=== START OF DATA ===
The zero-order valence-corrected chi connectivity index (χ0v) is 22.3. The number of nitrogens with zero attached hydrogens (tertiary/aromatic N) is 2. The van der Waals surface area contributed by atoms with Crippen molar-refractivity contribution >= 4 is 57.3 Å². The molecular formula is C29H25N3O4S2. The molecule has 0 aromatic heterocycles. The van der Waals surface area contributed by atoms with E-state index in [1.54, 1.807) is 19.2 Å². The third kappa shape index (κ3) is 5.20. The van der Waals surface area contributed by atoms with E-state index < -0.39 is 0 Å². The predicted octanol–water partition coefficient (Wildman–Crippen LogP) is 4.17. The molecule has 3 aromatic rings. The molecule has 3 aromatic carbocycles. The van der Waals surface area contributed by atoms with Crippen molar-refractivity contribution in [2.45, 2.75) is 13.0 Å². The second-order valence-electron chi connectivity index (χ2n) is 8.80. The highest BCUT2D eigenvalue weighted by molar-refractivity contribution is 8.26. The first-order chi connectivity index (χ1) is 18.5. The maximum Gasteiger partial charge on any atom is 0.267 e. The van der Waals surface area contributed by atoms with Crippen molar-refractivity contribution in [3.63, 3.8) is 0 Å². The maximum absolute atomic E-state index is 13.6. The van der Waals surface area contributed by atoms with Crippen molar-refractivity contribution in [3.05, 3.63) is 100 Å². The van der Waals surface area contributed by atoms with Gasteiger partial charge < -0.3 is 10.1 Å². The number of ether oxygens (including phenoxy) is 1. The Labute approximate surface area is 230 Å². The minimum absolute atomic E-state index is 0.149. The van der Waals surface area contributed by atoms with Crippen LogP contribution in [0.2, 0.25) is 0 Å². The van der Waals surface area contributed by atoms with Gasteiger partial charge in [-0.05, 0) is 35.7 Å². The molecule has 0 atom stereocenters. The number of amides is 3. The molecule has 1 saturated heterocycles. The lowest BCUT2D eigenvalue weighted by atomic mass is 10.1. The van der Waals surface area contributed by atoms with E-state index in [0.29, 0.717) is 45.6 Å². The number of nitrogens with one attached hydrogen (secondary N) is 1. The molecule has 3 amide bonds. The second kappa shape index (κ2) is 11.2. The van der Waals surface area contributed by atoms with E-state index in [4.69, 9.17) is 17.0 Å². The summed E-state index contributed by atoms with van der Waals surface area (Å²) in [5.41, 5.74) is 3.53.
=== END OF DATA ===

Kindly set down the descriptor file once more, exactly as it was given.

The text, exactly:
The zero-order valence-corrected chi connectivity index (χ0v) is 22.3. The number of nitrogens with zero attached hydrogens (tertiary/aromatic N) is 2. The van der Waals surface area contributed by atoms with Crippen molar-refractivity contribution >= 4 is 57.3 Å². The molecular formula is C29H25N3O4S2. The molecule has 0 aromatic heterocycles. The van der Waals surface area contributed by atoms with E-state index in [1.54, 1.807) is 19.2 Å². The third kappa shape index (κ3) is 5.20. The van der Waals surface area contributed by atoms with E-state index < -0.39 is 0 Å². The predicted octanol–water partition coefficient (Wildman–Crippen LogP) is 4.17. The molecule has 3 aromatic rings. The molecule has 3 aromatic carbocycles. The van der Waals surface area contributed by atoms with Crippen molar-refractivity contribution in [2.45, 2.75) is 13.0 Å². The second-order valence-electron chi connectivity index (χ2n) is 8.80. The highest BCUT2D eigenvalue weighted by molar-refractivity contribution is 8.26. The first-order chi connectivity index (χ1) is 18.5. The maximum Gasteiger partial charge on any atom is 0.267 e. The van der Waals surface area contributed by atoms with Crippen molar-refractivity contribution in [3.63, 3.8) is 0 Å². The maximum absolute atomic E-state index is 13.6. The van der Waals surface area contributed by atoms with Crippen molar-refractivity contribution in [3.05, 3.63) is 100 Å². The van der Waals surface area contributed by atoms with Gasteiger partial charge < -0.3 is 10.1 Å². The number of ether oxygens (including phenoxy) is 1. The Labute approximate surface area is 230 Å². The minimum absolute atomic E-state index is 0.149. The van der Waals surface area contributed by atoms with Crippen LogP contribution in [0.2, 0.25) is 0 Å². The van der Waals surface area contributed by atoms with Gasteiger partial charge in [-0.05, 0) is 35.7 Å². The molecule has 0 atom stereocenters. The number of amides is 3. The molecule has 1 saturated heterocycles. The lowest BCUT2D eigenvalue weighted by atomic mass is 10.1. The van der Waals surface area contributed by atoms with E-state index in [0.29, 0.717) is 45.6 Å². The number of nitrogens with one attached hydrogen (secondary N) is 1. The molecule has 3 amide bonds. The second kappa shape index (κ2) is 11.2. The van der Waals surface area contributed by atoms with E-state index in [4.69, 9.17) is 17.0 Å². The summed E-state index contributed by atoms with van der Waals surface area (Å²) in [5.41, 5.74) is 3.53.